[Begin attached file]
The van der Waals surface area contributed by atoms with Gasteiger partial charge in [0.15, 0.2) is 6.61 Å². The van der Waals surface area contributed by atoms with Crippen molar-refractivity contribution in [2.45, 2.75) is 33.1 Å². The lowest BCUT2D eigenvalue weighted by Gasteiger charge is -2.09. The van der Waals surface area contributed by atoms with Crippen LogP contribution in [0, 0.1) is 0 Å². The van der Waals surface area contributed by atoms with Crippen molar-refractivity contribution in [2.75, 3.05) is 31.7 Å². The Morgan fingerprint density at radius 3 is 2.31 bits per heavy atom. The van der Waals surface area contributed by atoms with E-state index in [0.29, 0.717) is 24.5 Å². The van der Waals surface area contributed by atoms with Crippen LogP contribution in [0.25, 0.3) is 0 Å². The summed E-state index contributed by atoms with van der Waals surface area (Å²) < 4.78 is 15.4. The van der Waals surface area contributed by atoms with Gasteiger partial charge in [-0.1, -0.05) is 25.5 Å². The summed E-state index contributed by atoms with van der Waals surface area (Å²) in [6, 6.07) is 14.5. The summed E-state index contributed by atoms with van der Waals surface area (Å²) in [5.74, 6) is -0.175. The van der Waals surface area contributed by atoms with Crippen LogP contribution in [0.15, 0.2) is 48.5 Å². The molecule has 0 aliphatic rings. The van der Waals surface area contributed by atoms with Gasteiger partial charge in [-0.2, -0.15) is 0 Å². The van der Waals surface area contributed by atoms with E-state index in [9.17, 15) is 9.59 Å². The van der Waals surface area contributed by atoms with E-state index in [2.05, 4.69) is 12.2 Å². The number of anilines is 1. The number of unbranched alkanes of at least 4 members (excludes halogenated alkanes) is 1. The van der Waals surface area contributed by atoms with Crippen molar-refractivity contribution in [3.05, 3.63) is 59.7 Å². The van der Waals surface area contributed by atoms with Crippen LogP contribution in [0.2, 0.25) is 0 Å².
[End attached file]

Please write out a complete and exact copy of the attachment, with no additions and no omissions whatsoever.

The van der Waals surface area contributed by atoms with Gasteiger partial charge in [0.15, 0.2) is 6.61 Å². The van der Waals surface area contributed by atoms with Crippen molar-refractivity contribution in [2.45, 2.75) is 33.1 Å². The lowest BCUT2D eigenvalue weighted by Gasteiger charge is -2.09. The van der Waals surface area contributed by atoms with Crippen LogP contribution in [0, 0.1) is 0 Å². The van der Waals surface area contributed by atoms with Crippen molar-refractivity contribution in [2.75, 3.05) is 31.7 Å². The Morgan fingerprint density at radius 3 is 2.31 bits per heavy atom. The van der Waals surface area contributed by atoms with E-state index in [0.29, 0.717) is 24.5 Å². The van der Waals surface area contributed by atoms with Crippen LogP contribution in [0.25, 0.3) is 0 Å². The summed E-state index contributed by atoms with van der Waals surface area (Å²) < 4.78 is 15.4. The van der Waals surface area contributed by atoms with Gasteiger partial charge in [-0.1, -0.05) is 25.5 Å². The summed E-state index contributed by atoms with van der Waals surface area (Å²) in [6, 6.07) is 14.5. The summed E-state index contributed by atoms with van der Waals surface area (Å²) in [5.74, 6) is -0.175. The van der Waals surface area contributed by atoms with Crippen LogP contribution in [0.15, 0.2) is 48.5 Å². The molecule has 0 aliphatic rings. The van der Waals surface area contributed by atoms with Gasteiger partial charge in [-0.2, -0.15) is 0 Å². The van der Waals surface area contributed by atoms with E-state index in [9.17, 15) is 9.59 Å². The van der Waals surface area contributed by atoms with E-state index in [2.05, 4.69) is 12.2 Å². The number of anilines is 1. The number of unbranched alkanes of at least 4 members (excludes halogenated alkanes) is 1. The van der Waals surface area contributed by atoms with Crippen molar-refractivity contribution in [3.05, 3.63) is 59.7 Å². The van der Waals surface area contributed by atoms with Crippen LogP contribution in [0.2, 0.25) is 0 Å².